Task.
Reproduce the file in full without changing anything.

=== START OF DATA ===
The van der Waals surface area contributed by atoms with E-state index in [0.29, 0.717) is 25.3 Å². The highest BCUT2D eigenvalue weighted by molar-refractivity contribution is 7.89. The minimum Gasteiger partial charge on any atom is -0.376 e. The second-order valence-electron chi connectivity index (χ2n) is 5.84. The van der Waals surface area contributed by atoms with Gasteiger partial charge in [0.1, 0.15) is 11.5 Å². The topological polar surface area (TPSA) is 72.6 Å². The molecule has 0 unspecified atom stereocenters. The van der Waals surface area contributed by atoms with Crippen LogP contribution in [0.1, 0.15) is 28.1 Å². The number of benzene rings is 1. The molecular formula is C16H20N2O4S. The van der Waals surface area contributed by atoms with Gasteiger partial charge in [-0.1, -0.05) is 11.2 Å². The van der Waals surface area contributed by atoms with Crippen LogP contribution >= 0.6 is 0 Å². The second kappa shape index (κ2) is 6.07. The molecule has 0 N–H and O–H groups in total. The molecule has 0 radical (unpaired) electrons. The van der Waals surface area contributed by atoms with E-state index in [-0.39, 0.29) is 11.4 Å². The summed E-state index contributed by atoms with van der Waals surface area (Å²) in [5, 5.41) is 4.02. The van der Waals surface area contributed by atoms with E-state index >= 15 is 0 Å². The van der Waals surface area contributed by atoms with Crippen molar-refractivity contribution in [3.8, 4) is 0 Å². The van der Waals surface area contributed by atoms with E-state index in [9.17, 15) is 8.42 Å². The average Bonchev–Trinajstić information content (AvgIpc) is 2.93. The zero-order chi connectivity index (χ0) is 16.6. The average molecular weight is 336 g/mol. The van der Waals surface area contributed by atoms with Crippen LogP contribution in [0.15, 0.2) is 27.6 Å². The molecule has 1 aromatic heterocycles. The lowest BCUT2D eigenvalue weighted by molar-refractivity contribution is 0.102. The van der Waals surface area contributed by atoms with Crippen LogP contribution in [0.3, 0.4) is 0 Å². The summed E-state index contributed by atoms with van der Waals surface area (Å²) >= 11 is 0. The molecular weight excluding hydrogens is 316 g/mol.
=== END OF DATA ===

The van der Waals surface area contributed by atoms with E-state index in [0.29, 0.717) is 25.3 Å². The highest BCUT2D eigenvalue weighted by molar-refractivity contribution is 7.89. The minimum Gasteiger partial charge on any atom is -0.376 e. The second-order valence-electron chi connectivity index (χ2n) is 5.84. The van der Waals surface area contributed by atoms with Gasteiger partial charge in [0.1, 0.15) is 11.5 Å². The topological polar surface area (TPSA) is 72.6 Å². The molecule has 0 unspecified atom stereocenters. The van der Waals surface area contributed by atoms with Crippen LogP contribution in [0.1, 0.15) is 28.1 Å². The number of benzene rings is 1. The molecular formula is C16H20N2O4S. The van der Waals surface area contributed by atoms with Gasteiger partial charge in [-0.1, -0.05) is 11.2 Å². The van der Waals surface area contributed by atoms with Crippen LogP contribution >= 0.6 is 0 Å². The second kappa shape index (κ2) is 6.07. The molecule has 0 N–H and O–H groups in total. The molecule has 0 radical (unpaired) electrons. The van der Waals surface area contributed by atoms with E-state index in [-0.39, 0.29) is 11.4 Å². The summed E-state index contributed by atoms with van der Waals surface area (Å²) in [5, 5.41) is 4.02. The van der Waals surface area contributed by atoms with E-state index >= 15 is 0 Å². The van der Waals surface area contributed by atoms with Crippen molar-refractivity contribution in [3.8, 4) is 0 Å². The van der Waals surface area contributed by atoms with E-state index in [9.17, 15) is 8.42 Å². The average Bonchev–Trinajstić information content (AvgIpc) is 2.93. The zero-order chi connectivity index (χ0) is 16.6. The average molecular weight is 336 g/mol. The van der Waals surface area contributed by atoms with Crippen LogP contribution in [0.15, 0.2) is 27.6 Å². The molecule has 1 aromatic heterocycles. The lowest BCUT2D eigenvalue weighted by molar-refractivity contribution is 0.102. The van der Waals surface area contributed by atoms with Crippen LogP contribution in [0.3, 0.4) is 0 Å². The summed E-state index contributed by atoms with van der Waals surface area (Å²) >= 11 is 0. The molecular weight excluding hydrogens is 316 g/mol.